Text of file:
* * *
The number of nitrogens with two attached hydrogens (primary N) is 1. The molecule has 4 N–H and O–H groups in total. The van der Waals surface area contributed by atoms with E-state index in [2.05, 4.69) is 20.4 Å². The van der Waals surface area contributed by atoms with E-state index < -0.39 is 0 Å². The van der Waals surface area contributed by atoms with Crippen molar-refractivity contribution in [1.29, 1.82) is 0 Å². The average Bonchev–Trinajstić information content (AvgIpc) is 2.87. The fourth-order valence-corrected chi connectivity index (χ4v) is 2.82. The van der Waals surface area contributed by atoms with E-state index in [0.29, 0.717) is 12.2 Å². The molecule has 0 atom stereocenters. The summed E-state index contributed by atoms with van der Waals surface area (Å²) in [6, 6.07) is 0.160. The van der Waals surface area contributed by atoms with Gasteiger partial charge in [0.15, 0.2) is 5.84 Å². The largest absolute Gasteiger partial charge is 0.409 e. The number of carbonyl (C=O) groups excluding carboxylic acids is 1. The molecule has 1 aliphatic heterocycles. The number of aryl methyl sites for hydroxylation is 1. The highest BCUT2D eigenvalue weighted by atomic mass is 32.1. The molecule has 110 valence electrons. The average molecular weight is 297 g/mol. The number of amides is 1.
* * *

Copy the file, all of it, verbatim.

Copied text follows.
The number of nitrogens with two attached hydrogens (primary N) is 1. The molecule has 4 N–H and O–H groups in total. The van der Waals surface area contributed by atoms with E-state index in [2.05, 4.69) is 20.4 Å². The van der Waals surface area contributed by atoms with E-state index < -0.39 is 0 Å². The van der Waals surface area contributed by atoms with Crippen molar-refractivity contribution in [1.29, 1.82) is 0 Å². The average Bonchev–Trinajstić information content (AvgIpc) is 2.87. The fourth-order valence-corrected chi connectivity index (χ4v) is 2.82. The van der Waals surface area contributed by atoms with E-state index in [0.29, 0.717) is 12.2 Å². The molecule has 0 atom stereocenters. The summed E-state index contributed by atoms with van der Waals surface area (Å²) in [6, 6.07) is 0.160. The van der Waals surface area contributed by atoms with Gasteiger partial charge in [0.15, 0.2) is 5.84 Å². The largest absolute Gasteiger partial charge is 0.409 e. The number of carbonyl (C=O) groups excluding carboxylic acids is 1. The molecule has 1 aliphatic heterocycles. The number of aryl methyl sites for hydroxylation is 1. The highest BCUT2D eigenvalue weighted by atomic mass is 32.1. The molecule has 110 valence electrons. The average molecular weight is 297 g/mol. The number of amides is 1.